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Computer Science (Network Computing) BSc

Course code

G424

G423 with placement

Start date

September

Placement available

Mode of study

3 years full-time

4 years full-time with placement

Fees

UK / EU:  £9,250

International:  £16,850

Entry requirements

BBB (A-level)

DDD (BTEC)

30 (IB)

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Overview

Networks are what make up much of the modern-day working world as we become more connected both as individuals and as organisations. But with network connectivity (including cloud computing) comes a heightened requirement for security and privacy. On the Computer Science (Network Computing) BSc degree course, you’ll gain a good understanding of computer science and a grasp of the important elements of a computer system before specialising in network computing.

You’ll learn to specify, design, code, modify and test different types of software, from web-based systems to mobile solutions, in a contemporary programming paradigm. All of this will be done using an appropriate commercial grade development environment and associated database tools.

In addition, you’ll acquire in-depth knowledge of algorithms, design, programming and testing techniques. By the end of the course, you’ll have confidence in your knowledge of common system and network architectures and system development approaches, requirements capture, design methods, models, tools, and techniques.

You’ll become well-versed in implementing and testing systems and software maintenance. Key to this course is cultivating a reflective approach to project management issues arising from team-based software development.

Network computing graduates have a wide range of careers open to them. Perhaps you’ll start by becoming a general analyst or programmer in a consultancy firm. This is often just the first step towards setting up your own business.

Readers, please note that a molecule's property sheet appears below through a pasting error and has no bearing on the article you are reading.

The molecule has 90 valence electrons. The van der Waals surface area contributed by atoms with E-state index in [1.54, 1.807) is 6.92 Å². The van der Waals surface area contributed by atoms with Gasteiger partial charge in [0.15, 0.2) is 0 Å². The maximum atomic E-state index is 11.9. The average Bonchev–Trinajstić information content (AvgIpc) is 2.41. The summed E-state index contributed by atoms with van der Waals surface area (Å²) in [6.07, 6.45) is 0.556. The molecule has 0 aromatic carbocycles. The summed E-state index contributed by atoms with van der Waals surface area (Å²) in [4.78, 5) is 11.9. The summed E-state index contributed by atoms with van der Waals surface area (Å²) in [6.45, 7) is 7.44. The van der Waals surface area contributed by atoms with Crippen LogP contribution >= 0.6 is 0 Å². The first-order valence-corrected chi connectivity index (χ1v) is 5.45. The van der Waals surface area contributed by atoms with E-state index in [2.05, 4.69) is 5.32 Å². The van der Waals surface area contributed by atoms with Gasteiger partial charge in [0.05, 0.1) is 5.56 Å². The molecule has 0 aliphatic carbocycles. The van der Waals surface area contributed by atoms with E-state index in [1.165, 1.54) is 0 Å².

Our course is designed for flexibility, so if you’re not sure which route you want to go, you can select modules and specialise gradually during your time with us. You can transfer between Computer Science and Business Computing up to the start of Level 2, then, should you wish, to choose a specialism up to the start of Level 3.

We know that when you graduate, you’ll be working on large projects. That’s why one third of each year of our programmes is project-based. On Levels 1 and 2, you’ll build a software solution in a team, and in your final year you’ll carry out an individual project. You’ll also have the opportunity to showcase your projects at the annual  Made in Brunel (Software Innovation) event, with awards presented by the likes of Cisco, Sky and Xerox.

As part of your degree course, you’ll have the chance to take a year-long work placement between your second year and third year. We’ll support you in finding that all-important paid professional experience, in the UK or abroad. The feedback we’ve received is that those who have taken a placement are much more likely to find a job for which their degree was a formal requirement as it gives you a competitive advantage. Recent graduates have gone on to work for well-known names such as Accenture, Toshiba, Microsoft, British Airways, O2, and Barclays.

Our programmes are accredited by the British Computer Society, the Chartered Institute for IT, for the purposes of fully meeting the academic requirement for registration as a Chartered IT Professional (CITP), and on behalf of the Engineering Council, for the purposes of fully meeting the academic requirement for Incorporated Engineer (IEng) and partially meeting the academic requirement for a Chartered Engineer (CEng). 

The accreditation also allows you to apply for professional membership of the BCS after you have successfully completed your degree.